Burst 810 from signal SID is passed on signal 840 as soon as it has been completed. Activation signal SA takes high priority because it determines whether or not bursts from voice signal SV are responded to. Consequently, burst 830 from signal SA is passed on signal 840 immediately after burst 810, even though two bursts 821 and 822 of voice signal SV are ready to be passed on as well. Bursts 821 and 822 are sent immediately after bursts 830, followed immediately by additional bursts 823, 824, and 825 from signal SV.

In system 100, signal 840 is modulated into an electromagnetic signal suitable for transmission by transmitter 122. Receiver 160 demodulates the signal to provide signals corresponding to signals SV, SID, and SA to speech recognizer 162. Receiver 160 may also provide some or all of these signals to other portions of tablet 150, as desired.

A tablet interface according to various aspects of the present invention (e.g., tablet interface 164) includes (1) any tablet surface on which a stylus pointer may be manually manipulated and (2) suitable cooperating hardware (e.g., stylus position indicator) and/or software (e.g., for implementing handwriting recognition) that is responsive to freehand input communicated via the pointer. Any conventional tablet surface may be used, including, for example, a position sensitive membrane or an array of ultrasonic receivers for triangulating the position of a stylus pointer having a cooperating ultrasonic transmitter.

A tablet interface and stylus may include cooperating circuitry of the type disclosed in U.S. Pat. No. 5,007,085, issued Apr. 9, 1991 to Greanias et al. The detailed description portion (including referenced drawing figures) of this aforementioned patent is incorporated herein by reference. Further, the detailed description portion (including referenced drawing figures) of any U.S. patent or U.S. patent application incorporated by reference into this aforementioned patent is also specifically incorporated herein by reference.

Preferably, a conventional flat-panel display is integrated into the tablet surface. Such an integrated configuration is advantageous because, inter alia, visible “ink” may be displayed to show freehand input as if the stylus pointer were the actual tip of a pen. A display according to various aspects of the present invention may employ any conventional technology such as LCD. It is contemplated that newer display technologies such as IBM's “Roentgen,” using aluminum and copper display materials, and “reversible paper” (e.g., Xerox's “Gyricon”) may also be integrated into a tablet surface in accordance with the invention.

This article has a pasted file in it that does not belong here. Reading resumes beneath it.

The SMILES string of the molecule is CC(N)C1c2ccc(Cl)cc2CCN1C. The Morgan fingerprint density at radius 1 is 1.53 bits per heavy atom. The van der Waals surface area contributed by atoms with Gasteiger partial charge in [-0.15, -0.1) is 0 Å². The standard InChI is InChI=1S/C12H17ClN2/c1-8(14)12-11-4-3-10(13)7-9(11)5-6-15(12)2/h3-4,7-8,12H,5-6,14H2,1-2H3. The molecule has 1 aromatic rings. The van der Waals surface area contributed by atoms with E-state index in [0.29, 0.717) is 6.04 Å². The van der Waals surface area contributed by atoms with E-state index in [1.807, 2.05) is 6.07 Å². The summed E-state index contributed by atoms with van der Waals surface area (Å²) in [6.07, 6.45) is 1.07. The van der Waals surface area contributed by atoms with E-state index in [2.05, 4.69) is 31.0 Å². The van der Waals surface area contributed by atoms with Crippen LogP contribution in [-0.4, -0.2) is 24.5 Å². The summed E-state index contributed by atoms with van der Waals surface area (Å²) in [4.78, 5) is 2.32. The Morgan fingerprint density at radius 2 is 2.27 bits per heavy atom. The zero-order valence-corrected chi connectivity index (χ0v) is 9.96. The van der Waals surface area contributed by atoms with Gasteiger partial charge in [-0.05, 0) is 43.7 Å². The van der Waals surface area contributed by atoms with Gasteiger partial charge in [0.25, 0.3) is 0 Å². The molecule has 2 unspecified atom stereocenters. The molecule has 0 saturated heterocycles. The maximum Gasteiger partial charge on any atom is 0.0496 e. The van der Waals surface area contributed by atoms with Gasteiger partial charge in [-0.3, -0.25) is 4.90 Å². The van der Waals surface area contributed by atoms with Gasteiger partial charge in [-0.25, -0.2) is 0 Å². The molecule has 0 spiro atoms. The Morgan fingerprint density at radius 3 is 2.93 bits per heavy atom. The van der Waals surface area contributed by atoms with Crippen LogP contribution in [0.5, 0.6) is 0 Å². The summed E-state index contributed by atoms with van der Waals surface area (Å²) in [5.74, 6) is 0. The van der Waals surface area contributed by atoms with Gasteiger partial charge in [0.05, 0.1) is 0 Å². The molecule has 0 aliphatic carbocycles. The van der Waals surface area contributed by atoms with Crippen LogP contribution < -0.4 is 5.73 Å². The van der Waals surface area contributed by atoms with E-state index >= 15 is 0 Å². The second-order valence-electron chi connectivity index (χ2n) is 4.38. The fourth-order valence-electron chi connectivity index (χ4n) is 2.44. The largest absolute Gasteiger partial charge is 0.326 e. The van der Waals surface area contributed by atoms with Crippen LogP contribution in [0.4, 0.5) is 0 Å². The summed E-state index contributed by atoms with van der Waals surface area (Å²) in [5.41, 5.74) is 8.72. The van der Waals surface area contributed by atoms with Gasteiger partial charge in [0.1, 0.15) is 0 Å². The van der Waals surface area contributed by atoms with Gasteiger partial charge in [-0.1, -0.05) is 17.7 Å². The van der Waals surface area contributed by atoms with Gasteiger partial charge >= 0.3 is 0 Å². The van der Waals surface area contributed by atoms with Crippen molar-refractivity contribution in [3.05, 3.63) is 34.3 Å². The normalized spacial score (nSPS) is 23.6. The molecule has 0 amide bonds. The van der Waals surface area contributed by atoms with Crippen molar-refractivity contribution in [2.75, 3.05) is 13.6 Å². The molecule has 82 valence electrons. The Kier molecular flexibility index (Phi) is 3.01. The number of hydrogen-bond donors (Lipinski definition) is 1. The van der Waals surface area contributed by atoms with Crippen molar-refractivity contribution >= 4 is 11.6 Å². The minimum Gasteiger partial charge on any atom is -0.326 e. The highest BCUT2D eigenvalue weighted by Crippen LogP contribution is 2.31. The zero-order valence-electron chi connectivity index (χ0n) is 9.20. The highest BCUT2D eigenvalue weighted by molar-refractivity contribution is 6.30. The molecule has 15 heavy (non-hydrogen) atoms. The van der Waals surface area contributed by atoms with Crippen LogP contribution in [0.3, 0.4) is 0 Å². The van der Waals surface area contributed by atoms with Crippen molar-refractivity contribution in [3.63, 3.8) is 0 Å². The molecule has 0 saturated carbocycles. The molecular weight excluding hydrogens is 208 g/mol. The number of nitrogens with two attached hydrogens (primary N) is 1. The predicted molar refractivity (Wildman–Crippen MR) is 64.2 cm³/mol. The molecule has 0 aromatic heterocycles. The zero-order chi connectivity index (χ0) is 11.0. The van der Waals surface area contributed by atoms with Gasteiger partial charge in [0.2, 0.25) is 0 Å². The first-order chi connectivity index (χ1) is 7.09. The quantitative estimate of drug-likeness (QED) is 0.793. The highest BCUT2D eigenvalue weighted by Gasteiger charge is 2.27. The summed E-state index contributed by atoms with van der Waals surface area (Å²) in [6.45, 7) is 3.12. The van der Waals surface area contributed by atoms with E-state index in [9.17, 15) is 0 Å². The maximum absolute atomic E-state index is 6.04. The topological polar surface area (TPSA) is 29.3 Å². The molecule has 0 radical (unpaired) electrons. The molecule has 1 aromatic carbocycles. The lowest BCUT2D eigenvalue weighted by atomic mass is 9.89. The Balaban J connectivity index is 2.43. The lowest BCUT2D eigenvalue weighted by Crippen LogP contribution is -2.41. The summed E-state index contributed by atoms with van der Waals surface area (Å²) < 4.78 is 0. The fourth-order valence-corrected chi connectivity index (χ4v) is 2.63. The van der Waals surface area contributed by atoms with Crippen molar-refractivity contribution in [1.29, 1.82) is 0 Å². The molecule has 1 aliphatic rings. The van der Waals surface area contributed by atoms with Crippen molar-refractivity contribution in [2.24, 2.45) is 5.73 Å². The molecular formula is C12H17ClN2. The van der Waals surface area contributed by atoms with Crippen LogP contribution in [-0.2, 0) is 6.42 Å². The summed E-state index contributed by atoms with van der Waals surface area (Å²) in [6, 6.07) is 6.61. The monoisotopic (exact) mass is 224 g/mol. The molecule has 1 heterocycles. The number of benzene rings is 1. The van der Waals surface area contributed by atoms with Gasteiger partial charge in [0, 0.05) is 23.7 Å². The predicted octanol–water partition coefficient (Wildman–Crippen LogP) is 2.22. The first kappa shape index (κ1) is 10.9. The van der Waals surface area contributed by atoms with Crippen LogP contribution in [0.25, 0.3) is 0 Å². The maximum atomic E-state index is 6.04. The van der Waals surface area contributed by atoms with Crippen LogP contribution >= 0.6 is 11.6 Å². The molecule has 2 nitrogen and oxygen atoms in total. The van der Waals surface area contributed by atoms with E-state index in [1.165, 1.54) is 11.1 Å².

In a variation, “reversible paper” may be overlaid on a tablet surface such that freehand input may be conveyed to the tablet surface through the “paper.” In such a variation, the stylus may include an erasable writing marking medium to provide visible indicia of such freehand input on the “paper.” Text generated, for example by voice input, may be displayed on a conventional display (e.g., LCD, CRT, etc.) separate from the tablet surface. Color displays permits visible “ink” of different colors to be displayed. However, monochromatic displays may also be used, for example to save costs when incorporated into a number of tablets that are used as “scrap computers.”

A tablet interface interprets editing commands responsive to freehand input and provides indicia of the editing commands to an editor. The tablet interface may also interpret handwriting responsive to freehand input and provide text data to the editor. Handwriting may be distinguished from editing commands by a subsystem of the type disclosed in U.S. Pat. No. 5,862,256, issued Jan. 19, 1999 to Zetts et al. The detailed description portion (including referenced drawing figures) of this aforementioned patent is incorporated herein by reference. Further, the detailed description portion (including referenced drawing figures) of any U.S. patent or U.S. patent application incorporated by reference into this aforementioned patent is also specifically incorporated herein by reference. Tablet interface 164 of system 100, for example, suitably includes: tablet surface 152 having an integrated LCD display; conventional hardware (not shown) for determining the position of a stylus on surface 152; and a conventional CPU and memory (also not shown) having indicia of suitable software instructions for the CPU to implement, inter alia, handwriting and/or gesture recognition.